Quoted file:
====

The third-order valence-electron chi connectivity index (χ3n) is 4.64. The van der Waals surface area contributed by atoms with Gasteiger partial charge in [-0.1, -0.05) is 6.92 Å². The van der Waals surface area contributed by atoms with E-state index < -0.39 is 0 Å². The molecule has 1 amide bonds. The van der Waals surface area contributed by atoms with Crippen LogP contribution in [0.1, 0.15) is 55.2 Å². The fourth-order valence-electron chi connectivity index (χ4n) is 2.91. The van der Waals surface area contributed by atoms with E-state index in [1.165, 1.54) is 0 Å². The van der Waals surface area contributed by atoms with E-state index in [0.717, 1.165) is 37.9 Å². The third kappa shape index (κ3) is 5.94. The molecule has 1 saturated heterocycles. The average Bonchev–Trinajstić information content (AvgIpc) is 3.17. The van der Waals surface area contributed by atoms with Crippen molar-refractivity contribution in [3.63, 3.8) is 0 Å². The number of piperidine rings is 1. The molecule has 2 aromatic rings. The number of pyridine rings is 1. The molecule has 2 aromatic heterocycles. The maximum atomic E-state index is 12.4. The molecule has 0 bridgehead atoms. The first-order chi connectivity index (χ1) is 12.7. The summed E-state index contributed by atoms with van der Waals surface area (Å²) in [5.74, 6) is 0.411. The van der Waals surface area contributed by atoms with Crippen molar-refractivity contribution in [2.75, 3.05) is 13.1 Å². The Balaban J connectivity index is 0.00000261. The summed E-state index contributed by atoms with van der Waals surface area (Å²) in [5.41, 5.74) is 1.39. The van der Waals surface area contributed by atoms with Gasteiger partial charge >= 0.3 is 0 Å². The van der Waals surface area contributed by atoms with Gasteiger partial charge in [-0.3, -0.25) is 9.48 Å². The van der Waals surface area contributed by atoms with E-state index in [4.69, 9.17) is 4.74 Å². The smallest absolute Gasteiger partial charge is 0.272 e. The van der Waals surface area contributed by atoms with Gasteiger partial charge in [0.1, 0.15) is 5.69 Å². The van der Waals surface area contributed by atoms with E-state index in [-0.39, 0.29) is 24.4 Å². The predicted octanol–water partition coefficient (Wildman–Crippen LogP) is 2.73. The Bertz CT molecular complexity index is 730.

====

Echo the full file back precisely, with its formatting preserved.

The third-order valence-electron chi connectivity index (χ3n) is 4.64. The van der Waals surface area contributed by atoms with Gasteiger partial charge in [-0.1, -0.05) is 6.92 Å². The van der Waals surface area contributed by atoms with E-state index < -0.39 is 0 Å². The molecule has 1 amide bonds. The van der Waals surface area contributed by atoms with Crippen LogP contribution in [0.1, 0.15) is 55.2 Å². The fourth-order valence-electron chi connectivity index (χ4n) is 2.91. The van der Waals surface area contributed by atoms with E-state index in [1.165, 1.54) is 0 Å². The van der Waals surface area contributed by atoms with E-state index in [0.717, 1.165) is 37.9 Å². The third kappa shape index (κ3) is 5.94. The molecule has 1 saturated heterocycles. The average Bonchev–Trinajstić information content (AvgIpc) is 3.17. The van der Waals surface area contributed by atoms with Crippen molar-refractivity contribution in [3.63, 3.8) is 0 Å². The number of piperidine rings is 1. The molecule has 2 aromatic rings. The number of pyridine rings is 1. The molecule has 2 aromatic heterocycles. The maximum atomic E-state index is 12.4. The molecule has 0 bridgehead atoms. The first-order chi connectivity index (χ1) is 12.7. The summed E-state index contributed by atoms with van der Waals surface area (Å²) in [5.74, 6) is 0.411. The van der Waals surface area contributed by atoms with Crippen molar-refractivity contribution in [2.75, 3.05) is 13.1 Å². The Balaban J connectivity index is 0.00000261. The summed E-state index contributed by atoms with van der Waals surface area (Å²) in [5.41, 5.74) is 1.39. The van der Waals surface area contributed by atoms with Gasteiger partial charge >= 0.3 is 0 Å². The van der Waals surface area contributed by atoms with Gasteiger partial charge in [-0.3, -0.25) is 9.48 Å². The van der Waals surface area contributed by atoms with E-state index in [4.69, 9.17) is 4.74 Å². The smallest absolute Gasteiger partial charge is 0.272 e. The van der Waals surface area contributed by atoms with Gasteiger partial charge in [0.1, 0.15) is 5.69 Å². The van der Waals surface area contributed by atoms with E-state index in [-0.39, 0.29) is 24.4 Å². The predicted octanol–water partition coefficient (Wildman–Crippen LogP) is 2.73. The Bertz CT molecular complexity index is 730.